The information point on recognition of qualifications in Ireland is Mr. Hugh Geoghegan, Higher Executive Officer, Qualifications Section, Department of Education and Science, Block 2, Marlborough Street, Dublin 1.  Telephone 01 889 6539. Email: hugh_geoghegan@education.gov.ie.

Is the working citizen and his/her family entitled to the same benefits as nationals of the host country?

The employed citizen and his/her family are entitled to the same social security tax and accommodation benefits as working nationals of the country of employment. The citizen and his family cannot be excluded from these benefits on the grounds of nationality, for reasons of residence or for any other discriminatory reason.

Where can I obtain further information on my right to work in Ireland?

Further information on the right to work in Ireland may be obtained from the Department of Jobs, Enterprise and Innovation.

Further information on the right to work in any other Member State may be obtained from EURES. This is a network co-ordinated by the European Commission, the public employment services of the Member States, trade unions, employers' organisations and local authority services. The network comprises approximately 500 advisers whose role is to assist job seekers providing them with information about living and working conditions abroad and facilitating exchange of information about vacancies and applications for employment.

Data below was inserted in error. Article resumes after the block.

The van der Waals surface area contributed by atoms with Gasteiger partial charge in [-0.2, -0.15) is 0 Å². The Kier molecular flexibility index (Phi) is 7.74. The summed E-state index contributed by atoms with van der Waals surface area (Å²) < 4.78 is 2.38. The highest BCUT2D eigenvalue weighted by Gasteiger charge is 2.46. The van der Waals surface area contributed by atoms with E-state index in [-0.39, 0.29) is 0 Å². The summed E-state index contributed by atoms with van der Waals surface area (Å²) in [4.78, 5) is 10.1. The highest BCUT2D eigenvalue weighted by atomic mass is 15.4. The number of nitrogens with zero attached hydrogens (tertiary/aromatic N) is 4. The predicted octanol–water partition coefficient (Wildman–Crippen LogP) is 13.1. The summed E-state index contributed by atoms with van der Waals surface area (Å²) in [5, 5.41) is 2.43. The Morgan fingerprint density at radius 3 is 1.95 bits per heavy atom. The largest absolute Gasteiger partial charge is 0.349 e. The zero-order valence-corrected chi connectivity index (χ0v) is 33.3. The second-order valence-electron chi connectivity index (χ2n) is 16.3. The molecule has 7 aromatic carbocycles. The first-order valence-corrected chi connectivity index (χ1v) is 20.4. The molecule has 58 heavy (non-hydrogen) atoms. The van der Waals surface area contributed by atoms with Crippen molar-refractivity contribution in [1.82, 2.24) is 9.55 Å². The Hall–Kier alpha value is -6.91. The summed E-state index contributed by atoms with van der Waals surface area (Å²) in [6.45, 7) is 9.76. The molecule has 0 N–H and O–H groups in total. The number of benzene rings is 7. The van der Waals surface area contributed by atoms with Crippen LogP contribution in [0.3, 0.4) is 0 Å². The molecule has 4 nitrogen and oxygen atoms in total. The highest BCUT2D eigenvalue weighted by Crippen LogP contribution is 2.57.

If I purchase property in another Member State and the conveyance goes wrong, do I have any protection under EU law?

Unfortunately, the rules on purchase and lease of property are not regulated by the EU.  This means that if you purchase or lease property in another Member State, the transaction is subject to the laws of the country where the property is situated.  In the event that a problem occurs in the conveyance or lease, this is a matter which you must pursue under the legal system of the State where the property is situated. However, if you are the victim of discriminatory treatment by the State authorities where you purchase your property, this may be an issue in which the EU has competence.  In June 2013, the European Commission has commenced proceedings against France for discriminatory tax rules under which the French rules allow investors in France to benefit from accelerated depreciation but do not allow the same for similar investments abroad.  Similarly, in April 2013, the European Commission referred Spain to the European Court of Justice for discriminatory property tax rules which prevent non-Spanish residents from enjoying the same tax benefits as residents.

If I purchase property in another Member State, what are the rules on succession in the event of my death?